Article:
10 Rules to Give Your First-Time Babysitter
When your need for a babysitter is too sporadic to justify hiring a full-time nanny, it’s not always easy to achieve consistency among your childcare providers. In neighborhoods with a low concentration of sitters and fierce competition among parents to secure the services of a few great babysitters each weekend, you may find that you’re trying out new sitters more often than you’re scheduling sessions with tried-and-true favorites. With each new sitter, you’re forced to establish an entirely new groundwork of rules and guidelines, too. These are ten that you should be sure to discuss in depth before you leave your kids under the care of a new sitter for the first time.
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- No Visitors – While most older sitters will know better than to have visitors over when they’re supposed to be babysitting, teen sitters may not always be so advanced when it comes to professionalism and child safety. Make sure that your new sitter understands that visitors are never allowed in your home when you’re not there, no matter how much she trusts them or how well she knows them.
- Keep Phone Use to a Minimum – Teens and adults alike these days are seemingly glued to their smartphones, which can pose a very real distraction risk. Let your sitter know that you’d prefer it if she kept phone use to a minimum, but be prepared to practice what you preach. You can’t send a text every ten minutes asking for an update if you want her to stay off of her phone.
- No Outings – Unless the sitter is very experienced, comes highly recommended and is a responsible adult, you should never let her take your children on an unsupervised outing. There are simply too many dangers at a park, shopping mall or playground that aren’t present at home, and younger, less experienced sitters may not be equipped to handle them properly.
- No Questionable Television or Movies – Little kids have big ears, and those ears always seem to be tuned in when something developmentally inappropriate is on television. Let your sitter know what the accepted guidelines are in your home regarding television and movies, and that she should not be watching television while the kids are otherwise occupied without supervision.
- Don’t Post or Tag Photos – Tech savvy teens aren’t always so savvy about the world, and don’t understand the risk that posting and tagging photos of your children online can pose. It’s also wise to request that she not post status updates about babysitting for you, as it sends out a message for anyone to see that she and your children are alone in your home.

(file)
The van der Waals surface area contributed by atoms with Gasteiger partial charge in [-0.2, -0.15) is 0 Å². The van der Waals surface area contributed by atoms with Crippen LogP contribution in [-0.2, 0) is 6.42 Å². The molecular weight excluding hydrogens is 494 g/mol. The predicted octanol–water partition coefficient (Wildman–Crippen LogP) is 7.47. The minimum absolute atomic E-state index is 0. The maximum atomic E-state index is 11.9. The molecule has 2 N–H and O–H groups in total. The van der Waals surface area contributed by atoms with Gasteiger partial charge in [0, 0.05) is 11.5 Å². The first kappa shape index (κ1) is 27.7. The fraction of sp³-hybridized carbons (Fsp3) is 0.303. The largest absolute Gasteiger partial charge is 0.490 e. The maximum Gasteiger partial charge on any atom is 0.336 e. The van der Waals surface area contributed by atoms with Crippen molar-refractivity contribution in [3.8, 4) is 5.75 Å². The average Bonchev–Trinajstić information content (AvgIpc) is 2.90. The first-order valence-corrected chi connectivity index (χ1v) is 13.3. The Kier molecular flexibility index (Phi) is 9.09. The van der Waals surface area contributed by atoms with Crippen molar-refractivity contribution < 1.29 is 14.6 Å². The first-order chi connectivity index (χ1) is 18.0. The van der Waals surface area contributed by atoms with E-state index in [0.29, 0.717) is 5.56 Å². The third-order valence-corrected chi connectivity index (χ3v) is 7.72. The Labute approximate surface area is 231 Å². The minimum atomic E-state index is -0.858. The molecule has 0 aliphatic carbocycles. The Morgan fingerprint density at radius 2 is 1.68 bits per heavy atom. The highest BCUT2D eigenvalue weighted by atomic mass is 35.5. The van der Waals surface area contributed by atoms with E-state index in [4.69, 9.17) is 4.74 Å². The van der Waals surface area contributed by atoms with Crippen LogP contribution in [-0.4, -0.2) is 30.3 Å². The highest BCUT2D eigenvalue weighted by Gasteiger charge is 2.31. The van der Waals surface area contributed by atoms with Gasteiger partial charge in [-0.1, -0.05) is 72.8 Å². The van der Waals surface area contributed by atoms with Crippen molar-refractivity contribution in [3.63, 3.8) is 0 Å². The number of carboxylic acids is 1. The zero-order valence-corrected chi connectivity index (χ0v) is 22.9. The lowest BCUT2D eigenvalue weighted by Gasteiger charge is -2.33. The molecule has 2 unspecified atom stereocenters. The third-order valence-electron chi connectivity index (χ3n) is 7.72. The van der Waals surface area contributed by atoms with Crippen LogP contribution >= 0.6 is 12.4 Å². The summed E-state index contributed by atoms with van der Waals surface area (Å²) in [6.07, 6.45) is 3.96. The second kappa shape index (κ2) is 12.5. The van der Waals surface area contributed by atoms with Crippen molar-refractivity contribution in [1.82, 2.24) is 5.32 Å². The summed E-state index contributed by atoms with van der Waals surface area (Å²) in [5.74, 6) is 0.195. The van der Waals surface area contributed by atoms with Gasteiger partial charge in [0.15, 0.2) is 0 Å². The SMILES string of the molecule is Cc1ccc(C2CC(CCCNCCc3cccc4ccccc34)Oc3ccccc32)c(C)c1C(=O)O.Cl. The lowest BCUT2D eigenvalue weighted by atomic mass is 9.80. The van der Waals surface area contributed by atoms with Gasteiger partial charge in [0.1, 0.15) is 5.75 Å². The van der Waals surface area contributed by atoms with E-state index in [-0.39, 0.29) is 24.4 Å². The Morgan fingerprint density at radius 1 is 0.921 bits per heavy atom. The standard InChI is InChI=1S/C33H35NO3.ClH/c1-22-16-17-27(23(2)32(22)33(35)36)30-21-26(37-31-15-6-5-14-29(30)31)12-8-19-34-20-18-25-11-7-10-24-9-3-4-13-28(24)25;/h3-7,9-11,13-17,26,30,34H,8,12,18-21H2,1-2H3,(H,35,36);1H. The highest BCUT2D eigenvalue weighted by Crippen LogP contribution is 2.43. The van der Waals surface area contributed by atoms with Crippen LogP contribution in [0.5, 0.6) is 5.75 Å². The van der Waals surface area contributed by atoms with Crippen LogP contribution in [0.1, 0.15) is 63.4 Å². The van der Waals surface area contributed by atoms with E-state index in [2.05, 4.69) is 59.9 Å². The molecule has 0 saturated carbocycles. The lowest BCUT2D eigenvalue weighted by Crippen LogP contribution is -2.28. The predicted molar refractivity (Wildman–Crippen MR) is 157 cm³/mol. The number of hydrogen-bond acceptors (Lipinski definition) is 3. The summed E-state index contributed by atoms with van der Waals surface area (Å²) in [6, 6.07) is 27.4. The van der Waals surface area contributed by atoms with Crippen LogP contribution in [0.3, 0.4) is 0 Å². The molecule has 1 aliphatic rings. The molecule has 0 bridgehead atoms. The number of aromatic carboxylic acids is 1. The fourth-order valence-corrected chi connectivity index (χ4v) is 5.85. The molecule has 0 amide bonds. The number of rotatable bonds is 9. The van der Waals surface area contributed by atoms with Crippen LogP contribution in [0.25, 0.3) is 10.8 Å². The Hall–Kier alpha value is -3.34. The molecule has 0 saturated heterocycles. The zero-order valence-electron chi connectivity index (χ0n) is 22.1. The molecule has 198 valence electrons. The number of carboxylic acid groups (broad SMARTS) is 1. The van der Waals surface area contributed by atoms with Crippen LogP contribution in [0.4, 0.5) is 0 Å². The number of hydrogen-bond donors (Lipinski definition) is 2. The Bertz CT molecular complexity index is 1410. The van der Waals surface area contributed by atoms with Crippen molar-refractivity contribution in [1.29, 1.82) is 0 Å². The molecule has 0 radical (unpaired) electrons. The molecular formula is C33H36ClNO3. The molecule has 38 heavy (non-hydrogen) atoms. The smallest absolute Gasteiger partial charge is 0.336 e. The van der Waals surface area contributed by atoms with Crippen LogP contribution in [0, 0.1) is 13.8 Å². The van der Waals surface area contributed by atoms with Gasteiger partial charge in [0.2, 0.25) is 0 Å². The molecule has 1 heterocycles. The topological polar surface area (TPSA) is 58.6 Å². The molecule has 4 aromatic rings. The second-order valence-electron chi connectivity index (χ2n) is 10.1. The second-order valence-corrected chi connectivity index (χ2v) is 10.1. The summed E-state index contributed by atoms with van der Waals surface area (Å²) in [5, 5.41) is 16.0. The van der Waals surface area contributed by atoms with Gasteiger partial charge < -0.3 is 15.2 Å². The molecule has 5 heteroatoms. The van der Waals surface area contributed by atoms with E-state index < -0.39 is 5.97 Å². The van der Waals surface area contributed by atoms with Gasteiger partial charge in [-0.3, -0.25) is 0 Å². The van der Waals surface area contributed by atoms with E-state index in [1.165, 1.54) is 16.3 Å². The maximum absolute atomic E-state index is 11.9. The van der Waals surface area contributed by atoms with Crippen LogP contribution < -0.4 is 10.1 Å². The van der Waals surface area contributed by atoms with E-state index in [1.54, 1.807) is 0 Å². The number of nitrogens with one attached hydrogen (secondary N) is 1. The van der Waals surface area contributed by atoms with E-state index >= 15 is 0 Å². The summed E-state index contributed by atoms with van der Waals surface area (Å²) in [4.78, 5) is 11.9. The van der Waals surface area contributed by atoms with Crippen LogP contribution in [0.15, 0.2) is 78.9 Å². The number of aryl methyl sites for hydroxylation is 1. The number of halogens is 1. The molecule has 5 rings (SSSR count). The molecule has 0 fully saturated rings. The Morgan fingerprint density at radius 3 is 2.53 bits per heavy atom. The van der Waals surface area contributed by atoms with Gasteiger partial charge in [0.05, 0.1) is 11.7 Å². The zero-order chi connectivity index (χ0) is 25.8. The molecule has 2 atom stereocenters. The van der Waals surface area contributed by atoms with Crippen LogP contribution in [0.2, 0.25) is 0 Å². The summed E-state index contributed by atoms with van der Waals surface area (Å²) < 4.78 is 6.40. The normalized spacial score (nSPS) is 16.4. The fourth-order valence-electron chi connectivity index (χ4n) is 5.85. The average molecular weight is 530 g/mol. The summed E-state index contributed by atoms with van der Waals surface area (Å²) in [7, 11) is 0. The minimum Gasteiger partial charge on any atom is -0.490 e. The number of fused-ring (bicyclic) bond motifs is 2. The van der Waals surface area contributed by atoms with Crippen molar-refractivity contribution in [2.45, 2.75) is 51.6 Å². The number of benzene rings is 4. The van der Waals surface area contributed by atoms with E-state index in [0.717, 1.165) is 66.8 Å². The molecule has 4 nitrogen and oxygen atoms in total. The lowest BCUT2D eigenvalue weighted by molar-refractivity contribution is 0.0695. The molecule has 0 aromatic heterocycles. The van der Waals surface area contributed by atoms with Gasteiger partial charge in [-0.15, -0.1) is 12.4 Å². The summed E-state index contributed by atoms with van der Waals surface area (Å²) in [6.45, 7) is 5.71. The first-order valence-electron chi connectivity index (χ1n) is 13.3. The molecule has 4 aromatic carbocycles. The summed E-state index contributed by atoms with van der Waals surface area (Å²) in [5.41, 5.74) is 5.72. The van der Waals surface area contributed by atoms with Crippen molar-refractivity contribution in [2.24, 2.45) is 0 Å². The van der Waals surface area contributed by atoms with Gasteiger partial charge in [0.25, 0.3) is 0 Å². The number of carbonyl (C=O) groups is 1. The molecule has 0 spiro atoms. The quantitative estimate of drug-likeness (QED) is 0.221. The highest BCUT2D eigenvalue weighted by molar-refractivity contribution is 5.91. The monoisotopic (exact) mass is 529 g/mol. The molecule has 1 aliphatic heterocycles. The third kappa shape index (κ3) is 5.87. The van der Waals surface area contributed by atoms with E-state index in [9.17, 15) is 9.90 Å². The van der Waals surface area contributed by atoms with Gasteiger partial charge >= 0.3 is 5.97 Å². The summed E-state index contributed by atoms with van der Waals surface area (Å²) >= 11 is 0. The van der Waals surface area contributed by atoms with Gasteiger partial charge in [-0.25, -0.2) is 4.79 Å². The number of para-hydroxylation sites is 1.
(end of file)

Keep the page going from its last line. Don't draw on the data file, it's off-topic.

- When In Doubt, Call for Help – Sitters, especially young ones, may be hesitant to call for help if they think it will make them seem less mature and responsible. Talk to your sitter about calling you or a trusted family member for help in the event of a minor emergency, and the dire importance of contacting the authorities in the event of a major one.
- No Physical Discipline – Even if your parenting and disciplinary style allows for corporal punishment, it’s not something that a relatively inexperienced young sitter should be doling out. You should make it clear to any sitter that there’s no excuse for physical punishment, and that you will not tolerate such methods.
- What to Do About Bath Time – Depending on the age of your kids, the age and experience level of your sitter and your own personal views, you may or may not want your babysitter to give your kids a bath. If she’ll be putting the kids to bed and overseeing the nighttime rituals, you’ll need to let her know where you stand on the issue and what your expectations are regarding pre-bedtime bathing.
- Keep Play Gentle – You want a sitter that’s active and engaging, but it doesn’t take much for overzealous older kids to accidentally injure a little one during play. Talk about what is and is not appropriate regarding play with your kids, especially if you have kids with siblings who live to roughhouse.
- Pay Attention – Most rules, like those forbidding visitors and excessive cell phone use, boil down to simply paying attention. With so many available distractions, it’s not always easy for a young sitter to give your kids her undivided attention. Every parent knows, though, that it only takes a momentary distraction for a kid to get hurt or end up in trouble. Stressing the importance of watching your rambunctious brood carefully may get the point across, though.